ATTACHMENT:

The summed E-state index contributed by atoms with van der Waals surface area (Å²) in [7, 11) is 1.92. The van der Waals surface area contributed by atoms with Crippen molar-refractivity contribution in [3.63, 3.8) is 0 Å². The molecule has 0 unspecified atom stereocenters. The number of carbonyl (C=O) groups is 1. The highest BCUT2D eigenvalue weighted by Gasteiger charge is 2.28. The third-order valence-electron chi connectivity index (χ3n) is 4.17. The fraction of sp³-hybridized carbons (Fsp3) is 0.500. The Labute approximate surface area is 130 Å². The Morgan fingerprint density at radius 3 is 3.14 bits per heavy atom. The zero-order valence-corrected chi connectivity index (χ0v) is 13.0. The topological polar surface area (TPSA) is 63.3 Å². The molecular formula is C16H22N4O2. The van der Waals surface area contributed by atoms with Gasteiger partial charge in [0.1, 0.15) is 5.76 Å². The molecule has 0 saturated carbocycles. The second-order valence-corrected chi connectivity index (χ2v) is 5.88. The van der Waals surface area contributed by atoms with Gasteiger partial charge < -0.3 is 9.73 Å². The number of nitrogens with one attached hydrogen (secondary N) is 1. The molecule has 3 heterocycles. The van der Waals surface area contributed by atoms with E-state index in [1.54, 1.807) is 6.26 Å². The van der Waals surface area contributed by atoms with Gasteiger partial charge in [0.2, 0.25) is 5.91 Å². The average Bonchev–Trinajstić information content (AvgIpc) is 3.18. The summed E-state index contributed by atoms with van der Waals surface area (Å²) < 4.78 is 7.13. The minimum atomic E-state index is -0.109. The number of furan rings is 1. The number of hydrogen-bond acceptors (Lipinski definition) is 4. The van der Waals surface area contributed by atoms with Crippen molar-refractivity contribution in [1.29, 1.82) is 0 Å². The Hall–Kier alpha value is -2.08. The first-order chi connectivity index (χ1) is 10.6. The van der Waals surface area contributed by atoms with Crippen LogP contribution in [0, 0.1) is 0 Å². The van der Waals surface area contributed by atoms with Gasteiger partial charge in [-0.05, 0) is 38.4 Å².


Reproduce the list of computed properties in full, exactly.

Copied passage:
The summed E-state index contributed by atoms with van der Waals surface area (Å²) in [7, 11) is 1.92. The van der Waals surface area contributed by atoms with Crippen molar-refractivity contribution in [3.63, 3.8) is 0 Å². The molecule has 0 unspecified atom stereocenters. The number of carbonyl (C=O) groups is 1. The highest BCUT2D eigenvalue weighted by Gasteiger charge is 2.28. The third-order valence-electron chi connectivity index (χ3n) is 4.17. The fraction of sp³-hybridized carbons (Fsp3) is 0.500. The Labute approximate surface area is 130 Å². The Morgan fingerprint density at radius 3 is 3.14 bits per heavy atom. The zero-order valence-corrected chi connectivity index (χ0v) is 13.0. The topological polar surface area (TPSA) is 63.3 Å². The molecular formula is C16H22N4O2. The van der Waals surface area contributed by atoms with Gasteiger partial charge in [0.1, 0.15) is 5.76 Å². The molecule has 0 saturated carbocycles. The second-order valence-corrected chi connectivity index (χ2v) is 5.88. The van der Waals surface area contributed by atoms with Gasteiger partial charge < -0.3 is 9.73 Å². The number of nitrogens with one attached hydrogen (secondary N) is 1. The molecule has 3 heterocycles. The van der Waals surface area contributed by atoms with E-state index in [1.54, 1.807) is 6.26 Å². The van der Waals surface area contributed by atoms with Gasteiger partial charge in [0.2, 0.25) is 5.91 Å². The average Bonchev–Trinajstić information content (AvgIpc) is 3.18. The summed E-state index contributed by atoms with van der Waals surface area (Å²) < 4.78 is 7.13. The minimum atomic E-state index is -0.109. The number of furan rings is 1. The number of hydrogen-bond acceptors (Lipinski definition) is 4. The van der Waals surface area contributed by atoms with Crippen molar-refractivity contribution in [1.29, 1.82) is 0 Å². The Hall–Kier alpha value is -2.08. The first-order chi connectivity index (χ1) is 10.6. The van der Waals surface area contributed by atoms with Crippen LogP contribution in [0, 0.1) is 0 Å². The van der Waals surface area contributed by atoms with Gasteiger partial charge in [-0.05, 0) is 38.4 Å².